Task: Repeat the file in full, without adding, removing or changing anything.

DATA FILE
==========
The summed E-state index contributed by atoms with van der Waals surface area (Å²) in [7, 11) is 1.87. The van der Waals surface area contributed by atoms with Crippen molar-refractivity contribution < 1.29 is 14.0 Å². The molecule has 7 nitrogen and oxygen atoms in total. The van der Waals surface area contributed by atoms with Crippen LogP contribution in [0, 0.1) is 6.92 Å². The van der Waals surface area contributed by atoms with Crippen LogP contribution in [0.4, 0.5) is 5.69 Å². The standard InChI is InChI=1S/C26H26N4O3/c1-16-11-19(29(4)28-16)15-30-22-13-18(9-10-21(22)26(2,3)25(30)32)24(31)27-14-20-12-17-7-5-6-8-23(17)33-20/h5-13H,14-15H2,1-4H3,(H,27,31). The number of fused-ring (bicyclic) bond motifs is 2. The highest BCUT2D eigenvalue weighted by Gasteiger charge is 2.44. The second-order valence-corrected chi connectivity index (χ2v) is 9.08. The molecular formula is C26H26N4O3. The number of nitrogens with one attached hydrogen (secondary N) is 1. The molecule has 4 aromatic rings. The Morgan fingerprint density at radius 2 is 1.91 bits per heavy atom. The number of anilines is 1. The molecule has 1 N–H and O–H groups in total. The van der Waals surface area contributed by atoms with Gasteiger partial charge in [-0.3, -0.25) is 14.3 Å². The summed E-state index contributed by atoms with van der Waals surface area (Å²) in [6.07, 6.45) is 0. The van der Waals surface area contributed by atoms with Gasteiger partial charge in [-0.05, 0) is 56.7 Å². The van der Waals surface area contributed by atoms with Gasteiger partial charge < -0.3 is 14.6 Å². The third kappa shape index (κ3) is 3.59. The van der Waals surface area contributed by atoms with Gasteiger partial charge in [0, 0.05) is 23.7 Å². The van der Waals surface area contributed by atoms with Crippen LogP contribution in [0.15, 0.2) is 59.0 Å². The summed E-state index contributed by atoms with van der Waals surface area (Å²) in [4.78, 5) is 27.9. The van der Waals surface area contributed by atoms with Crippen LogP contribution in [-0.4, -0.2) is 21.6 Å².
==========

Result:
The summed E-state index contributed by atoms with van der Waals surface area (Å²) in [7, 11) is 1.87. The van der Waals surface area contributed by atoms with Crippen molar-refractivity contribution < 1.29 is 14.0 Å². The molecule has 7 nitrogen and oxygen atoms in total. The van der Waals surface area contributed by atoms with Crippen LogP contribution in [0, 0.1) is 6.92 Å². The van der Waals surface area contributed by atoms with Crippen LogP contribution in [0.4, 0.5) is 5.69 Å². The standard InChI is InChI=1S/C26H26N4O3/c1-16-11-19(29(4)28-16)15-30-22-13-18(9-10-21(22)26(2,3)25(30)32)24(31)27-14-20-12-17-7-5-6-8-23(17)33-20/h5-13H,14-15H2,1-4H3,(H,27,31). The number of fused-ring (bicyclic) bond motifs is 2. The highest BCUT2D eigenvalue weighted by Gasteiger charge is 2.44. The second-order valence-corrected chi connectivity index (χ2v) is 9.08. The molecular formula is C26H26N4O3. The number of nitrogens with one attached hydrogen (secondary N) is 1. The molecule has 4 aromatic rings. The Morgan fingerprint density at radius 2 is 1.91 bits per heavy atom. The number of anilines is 1. The molecule has 1 N–H and O–H groups in total. The van der Waals surface area contributed by atoms with Gasteiger partial charge in [-0.3, -0.25) is 14.3 Å². The summed E-state index contributed by atoms with van der Waals surface area (Å²) in [6.07, 6.45) is 0. The van der Waals surface area contributed by atoms with Gasteiger partial charge in [-0.05, 0) is 56.7 Å². The van der Waals surface area contributed by atoms with Gasteiger partial charge < -0.3 is 14.6 Å². The third kappa shape index (κ3) is 3.59. The van der Waals surface area contributed by atoms with Gasteiger partial charge in [0, 0.05) is 23.7 Å². The van der Waals surface area contributed by atoms with Crippen LogP contribution in [0.15, 0.2) is 59.0 Å². The summed E-state index contributed by atoms with van der Waals surface area (Å²) in [4.78, 5) is 27.9. The van der Waals surface area contributed by atoms with Crippen LogP contribution in [-0.4, -0.2) is 21.6 Å².